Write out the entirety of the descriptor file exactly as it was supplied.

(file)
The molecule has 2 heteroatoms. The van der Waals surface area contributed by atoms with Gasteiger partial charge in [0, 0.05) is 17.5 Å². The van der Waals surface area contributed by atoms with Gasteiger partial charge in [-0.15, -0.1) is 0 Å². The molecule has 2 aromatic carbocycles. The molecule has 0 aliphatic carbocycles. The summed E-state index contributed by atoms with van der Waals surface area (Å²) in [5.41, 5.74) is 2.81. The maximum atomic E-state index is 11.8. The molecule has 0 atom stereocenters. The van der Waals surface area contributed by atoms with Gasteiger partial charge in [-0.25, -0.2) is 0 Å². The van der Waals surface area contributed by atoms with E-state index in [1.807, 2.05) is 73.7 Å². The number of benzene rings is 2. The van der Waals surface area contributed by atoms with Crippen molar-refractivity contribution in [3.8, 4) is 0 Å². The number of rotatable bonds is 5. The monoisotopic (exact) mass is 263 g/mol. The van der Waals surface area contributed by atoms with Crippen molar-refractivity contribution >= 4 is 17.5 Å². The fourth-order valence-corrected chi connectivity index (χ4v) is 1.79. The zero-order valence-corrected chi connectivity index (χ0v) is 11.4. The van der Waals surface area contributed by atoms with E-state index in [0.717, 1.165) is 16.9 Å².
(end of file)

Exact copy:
The molecule has 2 heteroatoms. The van der Waals surface area contributed by atoms with Gasteiger partial charge in [0, 0.05) is 17.5 Å². The van der Waals surface area contributed by atoms with Gasteiger partial charge in [-0.15, -0.1) is 0 Å². The molecule has 2 aromatic carbocycles. The molecule has 0 aliphatic carbocycles. The summed E-state index contributed by atoms with van der Waals surface area (Å²) in [5.41, 5.74) is 2.81. The maximum atomic E-state index is 11.8. The molecule has 0 atom stereocenters. The van der Waals surface area contributed by atoms with Gasteiger partial charge in [-0.25, -0.2) is 0 Å². The van der Waals surface area contributed by atoms with E-state index in [1.807, 2.05) is 73.7 Å². The number of benzene rings is 2. The van der Waals surface area contributed by atoms with Crippen molar-refractivity contribution in [3.8, 4) is 0 Å². The number of rotatable bonds is 5. The monoisotopic (exact) mass is 263 g/mol. The van der Waals surface area contributed by atoms with Crippen molar-refractivity contribution >= 4 is 17.5 Å². The fourth-order valence-corrected chi connectivity index (χ4v) is 1.79. The zero-order valence-corrected chi connectivity index (χ0v) is 11.4. The van der Waals surface area contributed by atoms with E-state index in [0.717, 1.165) is 16.9 Å².